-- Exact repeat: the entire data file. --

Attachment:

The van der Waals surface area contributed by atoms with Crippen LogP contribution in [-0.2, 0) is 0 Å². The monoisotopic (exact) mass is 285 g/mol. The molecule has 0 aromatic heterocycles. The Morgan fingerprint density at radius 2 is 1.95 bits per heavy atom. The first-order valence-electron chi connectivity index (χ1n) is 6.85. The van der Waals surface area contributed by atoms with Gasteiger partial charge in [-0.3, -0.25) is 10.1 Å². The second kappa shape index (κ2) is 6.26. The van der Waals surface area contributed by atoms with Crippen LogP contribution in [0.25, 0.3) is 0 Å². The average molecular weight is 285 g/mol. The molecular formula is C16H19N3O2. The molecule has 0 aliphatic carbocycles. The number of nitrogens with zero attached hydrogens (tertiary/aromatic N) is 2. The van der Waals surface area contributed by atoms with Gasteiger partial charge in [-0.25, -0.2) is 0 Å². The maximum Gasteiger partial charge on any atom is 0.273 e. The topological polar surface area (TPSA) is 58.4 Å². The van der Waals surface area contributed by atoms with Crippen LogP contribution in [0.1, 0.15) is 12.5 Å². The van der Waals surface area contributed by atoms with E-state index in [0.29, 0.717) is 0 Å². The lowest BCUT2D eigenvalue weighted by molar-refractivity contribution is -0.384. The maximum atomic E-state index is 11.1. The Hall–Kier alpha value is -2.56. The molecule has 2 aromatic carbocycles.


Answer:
The van der Waals surface area contributed by atoms with Crippen LogP contribution in [-0.2, 0) is 0 Å². The monoisotopic (exact) mass is 285 g/mol. The molecule has 0 aromatic heterocycles. The Morgan fingerprint density at radius 2 is 1.95 bits per heavy atom. The first-order valence-electron chi connectivity index (χ1n) is 6.85. The van der Waals surface area contributed by atoms with Gasteiger partial charge in [-0.3, -0.25) is 10.1 Å². The second kappa shape index (κ2) is 6.26. The van der Waals surface area contributed by atoms with Crippen LogP contribution in [0.25, 0.3) is 0 Å². The average molecular weight is 285 g/mol. The molecular formula is C16H19N3O2. The molecule has 0 aliphatic carbocycles. The number of nitrogens with zero attached hydrogens (tertiary/aromatic N) is 2. The van der Waals surface area contributed by atoms with Gasteiger partial charge in [-0.25, -0.2) is 0 Å². The maximum Gasteiger partial charge on any atom is 0.273 e. The topological polar surface area (TPSA) is 58.4 Å². The van der Waals surface area contributed by atoms with Crippen LogP contribution in [0.1, 0.15) is 12.5 Å². The van der Waals surface area contributed by atoms with E-state index in [0.29, 0.717) is 0 Å². The lowest BCUT2D eigenvalue weighted by molar-refractivity contribution is -0.384. The maximum atomic E-state index is 11.1. The Hall–Kier alpha value is -2.56. The molecule has 2 aromatic carbocycles.